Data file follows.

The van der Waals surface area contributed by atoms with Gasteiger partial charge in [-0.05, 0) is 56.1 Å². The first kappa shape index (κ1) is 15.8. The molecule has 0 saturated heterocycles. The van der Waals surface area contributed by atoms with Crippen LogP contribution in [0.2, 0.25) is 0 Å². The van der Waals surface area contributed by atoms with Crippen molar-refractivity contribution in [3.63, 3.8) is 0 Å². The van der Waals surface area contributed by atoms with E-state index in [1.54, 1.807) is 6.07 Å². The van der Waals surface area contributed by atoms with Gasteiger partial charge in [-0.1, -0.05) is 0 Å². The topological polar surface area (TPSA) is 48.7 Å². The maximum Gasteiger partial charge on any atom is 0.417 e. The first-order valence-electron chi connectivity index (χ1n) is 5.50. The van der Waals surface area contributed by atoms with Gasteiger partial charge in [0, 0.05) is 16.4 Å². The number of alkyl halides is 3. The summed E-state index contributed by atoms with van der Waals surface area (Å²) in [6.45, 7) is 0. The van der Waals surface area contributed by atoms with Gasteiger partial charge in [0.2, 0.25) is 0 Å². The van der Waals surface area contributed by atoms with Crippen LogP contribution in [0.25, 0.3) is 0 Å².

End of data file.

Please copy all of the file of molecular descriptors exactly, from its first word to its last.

The van der Waals surface area contributed by atoms with Gasteiger partial charge in [-0.05, 0) is 56.1 Å². The first kappa shape index (κ1) is 15.8. The molecule has 0 saturated heterocycles. The van der Waals surface area contributed by atoms with Crippen LogP contribution in [0.2, 0.25) is 0 Å². The van der Waals surface area contributed by atoms with Crippen molar-refractivity contribution in [3.63, 3.8) is 0 Å². The van der Waals surface area contributed by atoms with E-state index in [1.54, 1.807) is 6.07 Å². The van der Waals surface area contributed by atoms with Gasteiger partial charge in [-0.1, -0.05) is 0 Å². The topological polar surface area (TPSA) is 48.7 Å². The maximum Gasteiger partial charge on any atom is 0.417 e. The first-order valence-electron chi connectivity index (χ1n) is 5.50. The van der Waals surface area contributed by atoms with Gasteiger partial charge in [0, 0.05) is 16.4 Å². The number of alkyl halides is 3. The summed E-state index contributed by atoms with van der Waals surface area (Å²) in [6.45, 7) is 0. The van der Waals surface area contributed by atoms with Gasteiger partial charge in [0.2, 0.25) is 0 Å². The van der Waals surface area contributed by atoms with Crippen LogP contribution in [0.25, 0.3) is 0 Å².